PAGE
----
You also unlock new skills, allowing you to build new types of gear, weapons and fortifications. While you start with nothing but your fists, you can craft stone weapons with basic fiber and rocks you find scattered around. Over time, you might even build a forge and more on to deadlier weaponry.

While combat is fairly simple, this is where one of the major problems in the game rears its head. The hitboxes, right now, are absolutely terrible. Practically anything can hit you from some meters away. However, that unfairness is not reciprocated. Oftentimes, I’d be standing right on top of an enemy, swinging away, and only half or so of my hits would properly register.

The enemy AI is fairly limited, patrolling a certain region, then relentlessly attacking you when you enter it. Groups of enemies show no real strategy apart from circling around so they can all hit you. Admittedly, they also show remarkable pathfinding skills through treacherous terrain in order to reach you. However, even this isn’t perfect. Right now, no enemy can enter water, even alligators! Not only is this easy to exploit but it completely breaks immersion.

The last interesting feature is the ability to make thralls. If you knock out a human NPC. you can drag them back to a structure called the “Wheel of Pain” and break their will. After this process is complete, they become your slaves, or Thralls. These thralls can be assigned to different tasks both important and mundane. It’s an innovative feature and probably the biggest thing that sets Conan Exiles separate from similar games.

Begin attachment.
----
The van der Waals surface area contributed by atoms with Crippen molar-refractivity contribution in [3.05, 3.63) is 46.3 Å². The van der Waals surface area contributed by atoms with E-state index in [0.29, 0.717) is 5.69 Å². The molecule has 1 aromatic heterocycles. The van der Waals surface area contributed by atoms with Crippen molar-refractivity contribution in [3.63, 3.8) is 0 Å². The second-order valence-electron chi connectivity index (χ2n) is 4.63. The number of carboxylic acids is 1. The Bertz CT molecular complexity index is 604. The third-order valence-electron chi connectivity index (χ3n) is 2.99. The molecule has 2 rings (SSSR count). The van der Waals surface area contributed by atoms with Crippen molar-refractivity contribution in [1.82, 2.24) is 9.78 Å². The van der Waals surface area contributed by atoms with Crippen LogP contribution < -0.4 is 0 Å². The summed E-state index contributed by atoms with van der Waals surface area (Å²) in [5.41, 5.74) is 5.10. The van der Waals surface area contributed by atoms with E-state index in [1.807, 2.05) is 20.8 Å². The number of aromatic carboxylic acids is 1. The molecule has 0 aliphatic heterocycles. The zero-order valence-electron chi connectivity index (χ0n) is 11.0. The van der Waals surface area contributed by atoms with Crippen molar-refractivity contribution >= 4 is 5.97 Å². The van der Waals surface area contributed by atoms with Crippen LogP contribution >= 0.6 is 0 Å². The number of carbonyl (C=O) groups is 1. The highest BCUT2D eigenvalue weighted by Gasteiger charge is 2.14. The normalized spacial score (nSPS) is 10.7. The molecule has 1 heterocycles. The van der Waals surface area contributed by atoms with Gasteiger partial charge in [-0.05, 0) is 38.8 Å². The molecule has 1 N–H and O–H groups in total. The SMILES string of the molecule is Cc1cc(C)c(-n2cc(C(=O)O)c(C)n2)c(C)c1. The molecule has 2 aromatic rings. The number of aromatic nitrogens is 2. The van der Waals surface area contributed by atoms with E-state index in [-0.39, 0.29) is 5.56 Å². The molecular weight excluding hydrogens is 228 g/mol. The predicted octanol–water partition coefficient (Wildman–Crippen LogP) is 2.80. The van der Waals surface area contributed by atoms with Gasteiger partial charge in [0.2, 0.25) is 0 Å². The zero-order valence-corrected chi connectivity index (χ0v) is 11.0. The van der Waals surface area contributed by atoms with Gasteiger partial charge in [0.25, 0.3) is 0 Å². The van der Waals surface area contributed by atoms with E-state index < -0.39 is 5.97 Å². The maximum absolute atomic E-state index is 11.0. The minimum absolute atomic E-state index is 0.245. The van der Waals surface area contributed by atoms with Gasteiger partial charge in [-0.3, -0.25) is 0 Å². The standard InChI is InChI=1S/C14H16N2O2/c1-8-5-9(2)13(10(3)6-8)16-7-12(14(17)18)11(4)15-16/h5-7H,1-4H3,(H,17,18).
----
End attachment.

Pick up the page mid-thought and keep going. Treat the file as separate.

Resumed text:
Conan Exiles is built in Unreal Engine 4; that said I have to be blunt, the graphics were a shockingly mixed bag. Most models look decent but even at max settings lack a very high level of quality. Except, however, for the humans, which are rendered well-above the other inhabitants of this world. The environment for the most part looks very good, although there is an odd shimmering effect for far-off objects, even at higher resolutions or levels of anti-aliasing.

Whenever you chop down trees or carve into rock, the strengths of the engine show. Rocks are smashed with realistic breakage and trees come crashing down as you’d expect in real life. The water looks great, especially with light rays breaking through during the height of the day.


The soundtrack is well-done, with sweeping orchestral pieces that immediately invoke a high-fantasy setting. When wandering around during the day, the music shifts between several tracks, slowing down once night falls. None of the music is anything less than fitting.

However, I wish there was more variation for combat music. Whenever you engage in combat, which you will be doing on a regular basis, the exact same track immediately begins playing. While it’s not a bad piece, it’s far too repetitive.

Replay Value

Due to the different possibilities and options for making your mark on the world, the replay potential is near-infinite. The sheer possibility presented is honestly overwhelming. That said, I do feel if you play by yourself, you are seriously throttling your experience. Having friends to help you survive and build adds a huge amount of co-ordination options to when you are planning a base or a raid.